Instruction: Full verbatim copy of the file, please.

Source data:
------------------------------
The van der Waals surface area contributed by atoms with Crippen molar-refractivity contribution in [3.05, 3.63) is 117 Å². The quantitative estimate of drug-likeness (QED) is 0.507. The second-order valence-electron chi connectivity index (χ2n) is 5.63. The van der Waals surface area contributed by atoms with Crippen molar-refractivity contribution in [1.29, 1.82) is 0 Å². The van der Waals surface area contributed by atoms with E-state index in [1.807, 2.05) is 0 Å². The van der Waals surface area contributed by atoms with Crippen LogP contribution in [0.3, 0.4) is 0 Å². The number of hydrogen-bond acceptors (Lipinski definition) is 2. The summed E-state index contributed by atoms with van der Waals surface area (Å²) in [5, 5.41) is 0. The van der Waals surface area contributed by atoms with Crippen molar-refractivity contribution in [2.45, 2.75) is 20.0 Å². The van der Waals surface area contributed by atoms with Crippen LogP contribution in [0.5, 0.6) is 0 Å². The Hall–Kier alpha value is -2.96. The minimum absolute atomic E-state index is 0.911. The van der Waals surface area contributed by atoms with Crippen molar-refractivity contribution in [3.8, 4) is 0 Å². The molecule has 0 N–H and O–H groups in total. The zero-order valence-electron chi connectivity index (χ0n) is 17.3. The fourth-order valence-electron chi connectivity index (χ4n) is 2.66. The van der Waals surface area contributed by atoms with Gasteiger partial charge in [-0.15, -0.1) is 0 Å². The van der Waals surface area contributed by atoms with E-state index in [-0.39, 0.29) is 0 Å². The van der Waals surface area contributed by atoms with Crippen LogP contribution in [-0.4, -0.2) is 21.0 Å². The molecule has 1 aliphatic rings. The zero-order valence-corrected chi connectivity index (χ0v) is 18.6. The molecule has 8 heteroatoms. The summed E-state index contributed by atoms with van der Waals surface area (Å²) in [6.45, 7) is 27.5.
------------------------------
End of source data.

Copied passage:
The van der Waals surface area contributed by atoms with Crippen molar-refractivity contribution in [3.05, 3.63) is 117 Å². The quantitative estimate of drug-likeness (QED) is 0.507. The second-order valence-electron chi connectivity index (χ2n) is 5.63. The van der Waals surface area contributed by atoms with Crippen molar-refractivity contribution in [1.29, 1.82) is 0 Å². The van der Waals surface area contributed by atoms with E-state index in [1.807, 2.05) is 0 Å². The van der Waals surface area contributed by atoms with Crippen LogP contribution in [0.3, 0.4) is 0 Å². The number of hydrogen-bond acceptors (Lipinski definition) is 2. The summed E-state index contributed by atoms with van der Waals surface area (Å²) in [5, 5.41) is 0. The van der Waals surface area contributed by atoms with Crippen molar-refractivity contribution in [2.45, 2.75) is 20.0 Å². The van der Waals surface area contributed by atoms with Crippen LogP contribution in [0.5, 0.6) is 0 Å². The Hall–Kier alpha value is -2.96. The minimum absolute atomic E-state index is 0.911. The van der Waals surface area contributed by atoms with Crippen molar-refractivity contribution in [3.8, 4) is 0 Å². The molecule has 0 N–H and O–H groups in total. The zero-order valence-electron chi connectivity index (χ0n) is 17.3. The fourth-order valence-electron chi connectivity index (χ4n) is 2.66. The van der Waals surface area contributed by atoms with Gasteiger partial charge in [-0.15, -0.1) is 0 Å². The van der Waals surface area contributed by atoms with E-state index in [-0.39, 0.29) is 0 Å². The van der Waals surface area contributed by atoms with Crippen LogP contribution in [-0.4, -0.2) is 21.0 Å². The molecule has 1 aliphatic rings. The zero-order valence-corrected chi connectivity index (χ0v) is 18.6. The molecule has 8 heteroatoms. The summed E-state index contributed by atoms with van der Waals surface area (Å²) in [6.45, 7) is 27.5.